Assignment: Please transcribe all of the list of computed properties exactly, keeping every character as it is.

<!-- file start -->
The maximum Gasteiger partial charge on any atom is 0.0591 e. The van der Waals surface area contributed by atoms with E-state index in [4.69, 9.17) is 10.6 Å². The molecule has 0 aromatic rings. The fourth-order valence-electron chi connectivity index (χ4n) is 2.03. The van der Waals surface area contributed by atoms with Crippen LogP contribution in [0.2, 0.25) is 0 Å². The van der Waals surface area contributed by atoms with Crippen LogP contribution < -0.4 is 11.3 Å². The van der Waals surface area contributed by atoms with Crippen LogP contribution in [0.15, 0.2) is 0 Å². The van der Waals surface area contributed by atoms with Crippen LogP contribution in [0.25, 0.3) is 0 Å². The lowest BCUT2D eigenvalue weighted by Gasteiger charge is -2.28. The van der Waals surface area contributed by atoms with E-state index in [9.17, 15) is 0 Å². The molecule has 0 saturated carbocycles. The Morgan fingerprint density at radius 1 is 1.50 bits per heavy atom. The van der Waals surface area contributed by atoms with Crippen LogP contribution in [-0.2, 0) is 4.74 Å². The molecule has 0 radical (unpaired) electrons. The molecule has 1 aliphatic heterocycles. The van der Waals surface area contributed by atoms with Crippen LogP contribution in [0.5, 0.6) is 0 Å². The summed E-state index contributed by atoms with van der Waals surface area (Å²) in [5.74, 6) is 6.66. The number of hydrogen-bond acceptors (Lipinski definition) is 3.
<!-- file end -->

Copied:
The maximum Gasteiger partial charge on any atom is 0.0591 e. The van der Waals surface area contributed by atoms with E-state index in [4.69, 9.17) is 10.6 Å². The molecule has 0 aromatic rings. The fourth-order valence-electron chi connectivity index (χ4n) is 2.03. The van der Waals surface area contributed by atoms with Crippen LogP contribution in [0.2, 0.25) is 0 Å². The van der Waals surface area contributed by atoms with Crippen LogP contribution < -0.4 is 11.3 Å². The van der Waals surface area contributed by atoms with Crippen LogP contribution in [0.15, 0.2) is 0 Å². The van der Waals surface area contributed by atoms with Crippen LogP contribution in [0.25, 0.3) is 0 Å². The lowest BCUT2D eigenvalue weighted by Gasteiger charge is -2.28. The van der Waals surface area contributed by atoms with E-state index in [9.17, 15) is 0 Å². The molecule has 0 saturated carbocycles. The Morgan fingerprint density at radius 1 is 1.50 bits per heavy atom. The van der Waals surface area contributed by atoms with Crippen LogP contribution in [-0.2, 0) is 4.74 Å². The molecule has 0 radical (unpaired) electrons. The molecule has 1 aliphatic heterocycles. The van der Waals surface area contributed by atoms with Crippen LogP contribution in [0.5, 0.6) is 0 Å². The summed E-state index contributed by atoms with van der Waals surface area (Å²) in [5.74, 6) is 6.66. The number of hydrogen-bond acceptors (Lipinski definition) is 3.